The second circuit of the nearly three-mile line would originate at the proposed Gateway substation, and proceed in an easterly direction along the double-circuit structures supporting the new Vail to Gateway transmission line to a pole 1,900 feet west of the existing Valencia substation, where it would connect with the existing portion of the UNSE 138-kV line that travels east to the Valencia substation.

The companies added that that circuit would constitute the new “Gateway to Valencia” transmission line. The line would be built on self-weathering tubular steel monopole structures ranging in height from 75 feet to 110 feet, the companies said.

The nearly two-mile, 230-kV transmission line would originate at the proposed Gateway substation and extend south to the U.S.-Mexico border, interconnecting to a new transmission line in Sonora, Mexico, the companies said. It would be built on self-weathering tubular steel monopole structures roughly 95 feet to 115 feet in height.

Depending on the route selected, a short stretch of that line may include two parallel pole structures to accommodate a new single-circuit, 230-kV line and a new double-circuit, 138-kV line, a triple-circuit structure with a new single-circuit, 230-kV line, and a new double-circuit, 138-kV line, or a single-circuit, 230-kV line on double-circuit capable poles, the companies added.

Based on certain studies, as well as landowner and stakeholder feedback, the companies said that they selected the nearly 5.1-mile “Alternative Route 3” as the preferred route for the Nogales Interconnection Project. That route would begin at the existing Valencia substation and follow an existing UNSE transmission line corridor west for about 0.4 mile.

The route would use the existing conductor and poles for about 1,900 feet on an existing 138-kV UNSE line, the companies added, noting that the route would then continue, using double-circuit, 138-kV construction, south and then west, crossing I-19 and the Mariposa Wash. The route would continue southwest along a property line and on the north side of the Mariposa Wash to Mariposa Road, then cross Mariposa Road and continue along the south side of the Mariposa Wash for 0.6 mile. The companies added that the route would then head north for 0.75 mile to the proposed Gateway substation.

At the western end, both circuits would be connected to the Gateway substation, while at the eastern end, the existing Vail to Valencia line would be severed and connected to one circuit of that new line, thereby converting the existing Vail to Valencia line to the new Vail to Gateway transmission line. The companies added that the second circuit would connect with the existing portion of the UNSE 138-kV line at an existing pole 1,900 feet west of the existing Valencia substation, and travel east along the north side of W. White Park Drive to the Valencia substation. That circuit would constitute the new Gateway to Valencia transmission line.

The companies added that the Gateway to U.S.-Mexico Border 230-kV line portion of Alternative Route 3 would originate at the Gateway substation and follow the same path out of the Gateway substation as the 138-kV line for 0.6 mile. The route would continue southwest on the north side of the Mariposa Wash and then continue south to the international border, where the 230-kV line would connect to a line to be built in Mexico, the companies added.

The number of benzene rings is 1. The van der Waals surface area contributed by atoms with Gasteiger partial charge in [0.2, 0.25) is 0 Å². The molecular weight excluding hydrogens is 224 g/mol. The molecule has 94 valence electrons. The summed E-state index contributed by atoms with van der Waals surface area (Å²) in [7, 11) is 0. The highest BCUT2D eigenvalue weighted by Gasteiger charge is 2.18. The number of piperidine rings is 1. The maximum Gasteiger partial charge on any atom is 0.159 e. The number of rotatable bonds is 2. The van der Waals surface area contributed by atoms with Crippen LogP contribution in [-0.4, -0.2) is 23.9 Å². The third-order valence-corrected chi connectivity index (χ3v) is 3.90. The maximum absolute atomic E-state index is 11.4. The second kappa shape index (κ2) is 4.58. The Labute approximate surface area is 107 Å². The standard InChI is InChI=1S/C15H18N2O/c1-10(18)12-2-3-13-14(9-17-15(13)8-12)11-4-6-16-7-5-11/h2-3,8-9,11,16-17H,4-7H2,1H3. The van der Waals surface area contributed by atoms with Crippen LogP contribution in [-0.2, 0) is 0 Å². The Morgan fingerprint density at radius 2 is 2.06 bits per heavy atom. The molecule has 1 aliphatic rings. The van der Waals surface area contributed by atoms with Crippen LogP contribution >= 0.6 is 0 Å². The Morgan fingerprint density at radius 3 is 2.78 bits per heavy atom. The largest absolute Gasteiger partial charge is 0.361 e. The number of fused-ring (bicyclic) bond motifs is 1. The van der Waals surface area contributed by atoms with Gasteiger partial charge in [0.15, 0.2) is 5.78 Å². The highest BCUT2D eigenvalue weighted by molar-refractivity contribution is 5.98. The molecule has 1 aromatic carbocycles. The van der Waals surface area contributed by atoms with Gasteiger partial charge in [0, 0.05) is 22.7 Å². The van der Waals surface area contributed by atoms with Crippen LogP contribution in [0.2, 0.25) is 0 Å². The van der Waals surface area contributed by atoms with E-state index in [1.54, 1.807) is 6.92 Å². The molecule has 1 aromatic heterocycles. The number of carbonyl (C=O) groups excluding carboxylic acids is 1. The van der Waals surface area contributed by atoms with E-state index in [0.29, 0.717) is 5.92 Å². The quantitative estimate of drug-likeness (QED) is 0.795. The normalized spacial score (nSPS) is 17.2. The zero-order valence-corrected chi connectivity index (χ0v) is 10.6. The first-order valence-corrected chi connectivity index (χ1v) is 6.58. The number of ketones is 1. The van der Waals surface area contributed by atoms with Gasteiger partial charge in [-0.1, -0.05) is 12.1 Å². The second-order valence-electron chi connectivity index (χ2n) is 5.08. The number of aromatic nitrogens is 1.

The estimated subtotal cost of Alternative Route 3 is $80.2 million; that is, $7.2 million for transmission construction and $73 million for substation construction – the ROW acquisition cost is “TBD,” the companies noted.

Nogales Tap to Kantor Upgrade Project

Of the Nogales Tap to Kantor Upgrade Project, the companies noted that based on a system impact study conducted by UNSE that was completed in July, upgrades to a portion of UNSE’s existing Vail to Valencia transmission line between a point near the Nogales Tap to the Kantor substation are necessary to support the Nogales Interconnection Project.

That nearly 27.5-mile segment was not upgraded in 2013 with the remainder of the Vail to Valencia line, and therefore lacks sufficient capacity to support the project, the companies said. The upgrade requires replacing the existing Darien 559 AAC conductor with Rail 954 ACSS-HS conductor, which necessitates replacement of the existing steel monopoles, the companies said.

The Nogales Tap to Kantor Upgrade Project would be rebuilt on self-weathering tubular steel monopole structures ranging in height from 75 feet to 110 feet, the companies said.

Depending on the route approved, the work on the upgrade segment would involve replacing the conductor and poles in the existing ROW, where possible, and relocating poles within new or amended ROWs on private or state land, the companies noted.

After gathering feedback from landowners, the companies said that they selected the nearly 27.5-mile “Alternative Route 1” as the preferred route for the Nogales Tap to Kantor Upgrade Project.

That route begins 320 feet south of the Nogales Tap on the west side of Wilmot Road at existing pole no. VL-KA-5-2, and continues 9.5 miles south along the west side of Wilmot Road, in an entirely new ROW, to a point where the existing transmission line corridor turns southwest, and continues diagonally for 18 miles to the Kantor substation.

The companies added that the diagonal section would be offset from the existing ROW 30 feet to the west from the end of Wilmot Road to Mt. Hopkins Road and 30 feet to the east south of Mt. Hopkins Road to the Kantor substation, requiring that the existing ROWs be amended in order to accommodate the upgrade project.

The estimated cost for transmission construction for Alternative Route 1 is $28.8 million, while the cost for ROW acquisition is “TBD.”